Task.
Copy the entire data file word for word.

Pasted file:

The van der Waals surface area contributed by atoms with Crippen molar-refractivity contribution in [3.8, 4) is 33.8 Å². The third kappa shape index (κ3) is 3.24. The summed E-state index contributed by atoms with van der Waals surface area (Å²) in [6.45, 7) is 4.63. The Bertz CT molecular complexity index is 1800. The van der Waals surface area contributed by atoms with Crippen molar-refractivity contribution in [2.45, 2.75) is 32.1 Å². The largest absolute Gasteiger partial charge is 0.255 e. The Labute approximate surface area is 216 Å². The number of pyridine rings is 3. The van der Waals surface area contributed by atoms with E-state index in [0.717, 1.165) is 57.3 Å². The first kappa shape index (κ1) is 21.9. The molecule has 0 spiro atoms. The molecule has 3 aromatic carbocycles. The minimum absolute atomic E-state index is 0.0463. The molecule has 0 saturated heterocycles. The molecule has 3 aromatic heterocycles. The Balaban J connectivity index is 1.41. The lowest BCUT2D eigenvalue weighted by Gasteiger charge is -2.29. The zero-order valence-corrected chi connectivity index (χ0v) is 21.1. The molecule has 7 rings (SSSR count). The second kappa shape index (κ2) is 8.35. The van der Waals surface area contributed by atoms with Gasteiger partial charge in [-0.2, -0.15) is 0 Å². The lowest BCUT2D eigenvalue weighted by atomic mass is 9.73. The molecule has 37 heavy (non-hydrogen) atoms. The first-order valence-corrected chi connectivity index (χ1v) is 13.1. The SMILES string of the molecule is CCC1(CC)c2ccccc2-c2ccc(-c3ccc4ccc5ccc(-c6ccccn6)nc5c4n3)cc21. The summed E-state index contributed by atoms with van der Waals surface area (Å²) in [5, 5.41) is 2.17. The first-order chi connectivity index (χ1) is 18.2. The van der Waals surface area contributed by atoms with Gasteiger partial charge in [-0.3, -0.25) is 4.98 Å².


The van der Waals surface area contributed by atoms with Crippen molar-refractivity contribution in [3.8, 4) is 33.8 Å². The third kappa shape index (κ3) is 3.24. The summed E-state index contributed by atoms with van der Waals surface area (Å²) in [6.45, 7) is 4.63. The Bertz CT molecular complexity index is 1800. The van der Waals surface area contributed by atoms with Crippen molar-refractivity contribution in [2.45, 2.75) is 32.1 Å². The largest absolute Gasteiger partial charge is 0.255 e. The Labute approximate surface area is 216 Å². The number of pyridine rings is 3. The van der Waals surface area contributed by atoms with E-state index in [0.717, 1.165) is 57.3 Å². The first kappa shape index (κ1) is 21.9. The molecule has 0 spiro atoms. The molecule has 3 aromatic carbocycles. The minimum absolute atomic E-state index is 0.0463. The molecule has 0 saturated heterocycles. The molecule has 3 aromatic heterocycles. The Balaban J connectivity index is 1.41. The lowest BCUT2D eigenvalue weighted by Gasteiger charge is -2.29. The zero-order valence-corrected chi connectivity index (χ0v) is 21.1. The molecule has 7 rings (SSSR count). The second kappa shape index (κ2) is 8.35. The van der Waals surface area contributed by atoms with Gasteiger partial charge in [-0.2, -0.15) is 0 Å². The lowest BCUT2D eigenvalue weighted by atomic mass is 9.73. The molecule has 37 heavy (non-hydrogen) atoms. The first-order valence-corrected chi connectivity index (χ1v) is 13.1. The SMILES string of the molecule is CCC1(CC)c2ccccc2-c2ccc(-c3ccc4ccc5ccc(-c6ccccn6)nc5c4n3)cc21. The summed E-state index contributed by atoms with van der Waals surface area (Å²) in [5, 5.41) is 2.17. The first-order chi connectivity index (χ1) is 18.2. The van der Waals surface area contributed by atoms with Gasteiger partial charge in [-0.3, -0.25) is 4.98 Å².